Linda McMahon: From Wrestlemania to Head of the Small Business Administration

Image courtesy Fortune Live Media

Governmental regulations are one of the most difficult things for any small business to keep track of. This is especially true after an election, when there are large scale changes in leadership and policy.

One change that small businesses should pay attention to right now is the recent appointment of Linda McMahon as head of the Small Business Administration (SBA). McMahon is best known as the co-founder of World Wrestling Entertainment (WWE) with her husband Vince McMahon, who is still currently the chairman and CEO of the company.

Linda McMahon’s role in growing WWE from a small single office into a global brand was not only in the boardroom. She also spent significant time as an on-screen character, especially in the late 1990s and early 2000s. Her appearances were usually in storylines about power struggles involving Vince and their children, Stephanie and Shane. She also appeared on-screen with massive wrestling stars like  Dwayne “The Rock” Johnson, “Stone Cold” Steve Austin, and Triple H—who is now her son-in-law and COO of WWE.  

This aspect of Linda McMahon’s career seems almost surreal in comparison to her new governmental role. She is not the first person from the professional wrestling world to cross over into politics, though. Former governor of Minnesota, Jesse Ventura, was a wrestler and commentator for the then-WWF. Even Donald Trump was involved in a match at Wrestlemania 23 in 2007 and is a member of the WWE Hall of Fame.

It might be hard for some to look past the theatrical aspects of McMahon’s business career. However, it is important that small business owners understand what she plans to do as the leader of the SBA.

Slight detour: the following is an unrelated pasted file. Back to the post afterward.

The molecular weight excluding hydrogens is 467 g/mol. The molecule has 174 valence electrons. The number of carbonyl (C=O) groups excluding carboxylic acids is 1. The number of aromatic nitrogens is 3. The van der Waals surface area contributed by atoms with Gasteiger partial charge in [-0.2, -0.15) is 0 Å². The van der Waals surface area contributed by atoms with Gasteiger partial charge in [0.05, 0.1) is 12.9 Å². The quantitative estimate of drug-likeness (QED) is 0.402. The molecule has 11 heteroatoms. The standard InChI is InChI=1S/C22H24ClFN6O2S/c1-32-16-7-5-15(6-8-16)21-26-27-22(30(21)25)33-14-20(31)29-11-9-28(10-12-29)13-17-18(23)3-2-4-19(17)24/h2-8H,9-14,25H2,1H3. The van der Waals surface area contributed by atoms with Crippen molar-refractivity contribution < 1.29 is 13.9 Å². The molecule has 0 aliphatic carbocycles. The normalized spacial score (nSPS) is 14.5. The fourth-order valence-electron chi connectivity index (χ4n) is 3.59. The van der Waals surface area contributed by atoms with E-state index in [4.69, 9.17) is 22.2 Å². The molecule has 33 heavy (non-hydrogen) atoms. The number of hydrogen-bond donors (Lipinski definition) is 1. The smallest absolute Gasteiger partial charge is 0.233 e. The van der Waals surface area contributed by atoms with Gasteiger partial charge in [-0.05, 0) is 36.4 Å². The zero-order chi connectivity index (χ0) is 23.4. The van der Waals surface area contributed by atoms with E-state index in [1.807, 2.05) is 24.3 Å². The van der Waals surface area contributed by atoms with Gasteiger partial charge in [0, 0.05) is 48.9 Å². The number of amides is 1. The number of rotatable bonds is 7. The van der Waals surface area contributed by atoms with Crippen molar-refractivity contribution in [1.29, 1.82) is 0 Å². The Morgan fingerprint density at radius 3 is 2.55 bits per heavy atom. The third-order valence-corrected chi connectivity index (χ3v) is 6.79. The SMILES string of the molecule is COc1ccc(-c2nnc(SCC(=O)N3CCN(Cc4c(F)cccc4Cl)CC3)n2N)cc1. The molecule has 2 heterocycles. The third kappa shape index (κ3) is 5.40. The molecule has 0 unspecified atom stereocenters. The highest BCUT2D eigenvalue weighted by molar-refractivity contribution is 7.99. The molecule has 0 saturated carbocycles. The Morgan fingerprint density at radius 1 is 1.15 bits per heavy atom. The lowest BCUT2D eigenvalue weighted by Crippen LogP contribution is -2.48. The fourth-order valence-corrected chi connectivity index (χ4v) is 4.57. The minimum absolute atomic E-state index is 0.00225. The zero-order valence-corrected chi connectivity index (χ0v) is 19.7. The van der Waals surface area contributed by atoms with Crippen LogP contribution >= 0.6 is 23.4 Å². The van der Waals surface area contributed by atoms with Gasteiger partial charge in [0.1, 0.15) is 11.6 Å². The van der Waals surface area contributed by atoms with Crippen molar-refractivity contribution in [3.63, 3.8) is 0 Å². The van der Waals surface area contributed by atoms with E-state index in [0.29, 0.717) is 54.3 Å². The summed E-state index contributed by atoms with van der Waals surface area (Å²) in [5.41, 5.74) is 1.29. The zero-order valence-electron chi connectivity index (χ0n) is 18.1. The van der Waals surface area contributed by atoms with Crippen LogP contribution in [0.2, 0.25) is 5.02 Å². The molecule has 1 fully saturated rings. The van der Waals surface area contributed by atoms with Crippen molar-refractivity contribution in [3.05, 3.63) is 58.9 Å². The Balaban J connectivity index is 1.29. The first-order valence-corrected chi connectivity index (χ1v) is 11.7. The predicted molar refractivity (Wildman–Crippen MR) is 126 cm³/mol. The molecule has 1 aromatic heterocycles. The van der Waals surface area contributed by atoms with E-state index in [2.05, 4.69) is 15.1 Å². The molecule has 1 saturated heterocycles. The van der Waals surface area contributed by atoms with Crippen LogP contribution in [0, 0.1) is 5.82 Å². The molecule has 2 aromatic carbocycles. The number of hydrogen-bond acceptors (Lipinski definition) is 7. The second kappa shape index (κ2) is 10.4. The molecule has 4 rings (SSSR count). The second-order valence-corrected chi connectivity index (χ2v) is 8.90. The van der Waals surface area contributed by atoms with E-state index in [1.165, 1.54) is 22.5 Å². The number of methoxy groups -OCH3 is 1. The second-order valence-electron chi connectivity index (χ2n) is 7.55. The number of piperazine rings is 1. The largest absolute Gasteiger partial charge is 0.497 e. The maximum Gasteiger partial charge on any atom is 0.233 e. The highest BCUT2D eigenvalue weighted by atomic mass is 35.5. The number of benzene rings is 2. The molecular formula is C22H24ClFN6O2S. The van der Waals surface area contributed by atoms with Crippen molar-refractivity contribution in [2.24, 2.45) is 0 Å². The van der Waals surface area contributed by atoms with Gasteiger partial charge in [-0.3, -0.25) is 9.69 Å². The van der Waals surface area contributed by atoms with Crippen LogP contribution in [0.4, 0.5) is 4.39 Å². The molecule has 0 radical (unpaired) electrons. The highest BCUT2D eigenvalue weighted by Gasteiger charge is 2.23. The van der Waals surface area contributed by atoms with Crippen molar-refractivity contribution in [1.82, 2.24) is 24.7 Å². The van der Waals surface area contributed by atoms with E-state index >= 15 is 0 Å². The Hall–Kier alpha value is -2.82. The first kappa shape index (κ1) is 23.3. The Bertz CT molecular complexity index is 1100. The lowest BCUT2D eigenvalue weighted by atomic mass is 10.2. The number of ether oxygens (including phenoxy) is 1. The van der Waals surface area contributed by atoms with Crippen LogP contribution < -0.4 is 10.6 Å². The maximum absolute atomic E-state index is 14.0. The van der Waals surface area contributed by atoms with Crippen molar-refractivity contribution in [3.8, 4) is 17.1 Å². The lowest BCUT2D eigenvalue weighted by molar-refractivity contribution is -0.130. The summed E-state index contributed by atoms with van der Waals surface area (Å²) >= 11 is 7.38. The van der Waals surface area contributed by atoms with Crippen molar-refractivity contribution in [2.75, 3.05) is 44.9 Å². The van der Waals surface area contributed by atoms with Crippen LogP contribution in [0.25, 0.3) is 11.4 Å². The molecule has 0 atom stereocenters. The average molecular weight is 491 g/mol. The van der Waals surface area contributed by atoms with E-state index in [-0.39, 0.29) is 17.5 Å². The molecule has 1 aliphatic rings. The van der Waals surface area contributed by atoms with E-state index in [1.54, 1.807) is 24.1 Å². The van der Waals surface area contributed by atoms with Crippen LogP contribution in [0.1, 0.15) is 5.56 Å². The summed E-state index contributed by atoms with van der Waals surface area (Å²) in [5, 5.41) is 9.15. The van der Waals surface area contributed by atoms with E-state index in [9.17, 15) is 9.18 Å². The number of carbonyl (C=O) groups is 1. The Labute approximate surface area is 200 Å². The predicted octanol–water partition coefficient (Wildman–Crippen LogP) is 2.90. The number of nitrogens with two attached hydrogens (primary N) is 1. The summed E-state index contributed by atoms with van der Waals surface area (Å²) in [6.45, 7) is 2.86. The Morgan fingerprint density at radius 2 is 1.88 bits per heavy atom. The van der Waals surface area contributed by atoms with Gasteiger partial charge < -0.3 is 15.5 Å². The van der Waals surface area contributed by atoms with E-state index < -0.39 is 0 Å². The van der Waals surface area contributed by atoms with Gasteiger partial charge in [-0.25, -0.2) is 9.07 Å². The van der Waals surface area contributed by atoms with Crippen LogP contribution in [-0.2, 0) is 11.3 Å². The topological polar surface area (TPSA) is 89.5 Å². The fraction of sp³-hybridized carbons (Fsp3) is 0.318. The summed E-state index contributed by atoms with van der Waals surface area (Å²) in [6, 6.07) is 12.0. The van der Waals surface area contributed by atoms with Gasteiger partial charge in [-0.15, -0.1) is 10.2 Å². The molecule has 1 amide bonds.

Here are some things to pay attention to if you don’t want to get blindsided by the steel chair of changing regulations and policy.

Regulation Advocacy

McMahon has stated that she plans to strengthen the SBA’s political advocacy efforts in Washington. She specifically wants to ease regulations that negatively impact small business owners. This should be very welcome news to small business owners considering the large amount of time and effort that goes into not only complying with regulations, but also keeping up to date and informed on any changes that occur.

However, any time that there are changes in regulations, even when they impact you positively, you need to be aware of them so that you can remain compliant.  

Federal Contracts

McMahon hopes to simplify and streamline a burdensome application process for small businesses trying to land contracts with the federal government. She also said that making it easier for small businesses to effectively compete for these contracts against larger businesses will be a priority of the SBA under her leadership.

These contracts could be massive opportunities for small businesses. If McMahon is successful in making them more accessible it is important that you know how to find these opportunities and apply for them. Otherwise, you could be missing out on huge boosts to your business. Even worse, they could be going to one of your direct competitors.

1099 vs. W-2

While McMahon has not specifically addressed the issue of 1099 regulations as something she will focus on as the head of the SBA, her attitudes toward them as a businessperson are worth noting.

WWE has always classified their wrestlers and on-screen talent as independent contractors, not employees. This is despite the fact that under most criteria used to determine this classification, these people should be considered employees. By going this route, WWE has consistently saved a large amount of money in things like taxes and insurance costs. This has certainly drawn criticism at numerous times along the way from a wide range of sources.

Regardless, while it still seems too early to tell if she will be able influence changes to independent contractor regulations, it is important to understand where things currently stand and what impact that has on your business.

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